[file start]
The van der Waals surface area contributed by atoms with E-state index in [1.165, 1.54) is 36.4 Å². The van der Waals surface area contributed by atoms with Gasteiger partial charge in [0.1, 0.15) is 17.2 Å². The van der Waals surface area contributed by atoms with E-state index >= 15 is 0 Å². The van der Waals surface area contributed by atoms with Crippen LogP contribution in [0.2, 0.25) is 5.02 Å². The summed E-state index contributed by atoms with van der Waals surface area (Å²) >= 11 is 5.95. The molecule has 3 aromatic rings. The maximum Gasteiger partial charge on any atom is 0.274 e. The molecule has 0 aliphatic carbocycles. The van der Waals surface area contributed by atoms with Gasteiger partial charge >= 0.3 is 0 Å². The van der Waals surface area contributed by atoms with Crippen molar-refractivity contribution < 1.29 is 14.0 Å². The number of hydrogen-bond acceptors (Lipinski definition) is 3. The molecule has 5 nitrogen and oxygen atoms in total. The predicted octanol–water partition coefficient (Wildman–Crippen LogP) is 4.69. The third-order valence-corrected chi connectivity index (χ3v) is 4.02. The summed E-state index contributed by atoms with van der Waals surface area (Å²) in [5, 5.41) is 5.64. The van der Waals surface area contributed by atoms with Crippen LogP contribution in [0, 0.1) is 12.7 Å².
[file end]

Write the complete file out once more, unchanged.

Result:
The van der Waals surface area contributed by atoms with E-state index in [1.165, 1.54) is 36.4 Å². The van der Waals surface area contributed by atoms with Gasteiger partial charge in [0.1, 0.15) is 17.2 Å². The van der Waals surface area contributed by atoms with E-state index >= 15 is 0 Å². The van der Waals surface area contributed by atoms with Crippen LogP contribution in [0.2, 0.25) is 5.02 Å². The summed E-state index contributed by atoms with van der Waals surface area (Å²) >= 11 is 5.95. The molecule has 3 aromatic rings. The maximum Gasteiger partial charge on any atom is 0.274 e. The molecule has 0 aliphatic carbocycles. The van der Waals surface area contributed by atoms with Gasteiger partial charge >= 0.3 is 0 Å². The van der Waals surface area contributed by atoms with Crippen molar-refractivity contribution < 1.29 is 14.0 Å². The number of hydrogen-bond acceptors (Lipinski definition) is 3. The molecule has 5 nitrogen and oxygen atoms in total. The predicted octanol–water partition coefficient (Wildman–Crippen LogP) is 4.69. The third-order valence-corrected chi connectivity index (χ3v) is 4.02. The summed E-state index contributed by atoms with van der Waals surface area (Å²) in [5, 5.41) is 5.64. The van der Waals surface area contributed by atoms with Crippen LogP contribution in [0, 0.1) is 12.7 Å².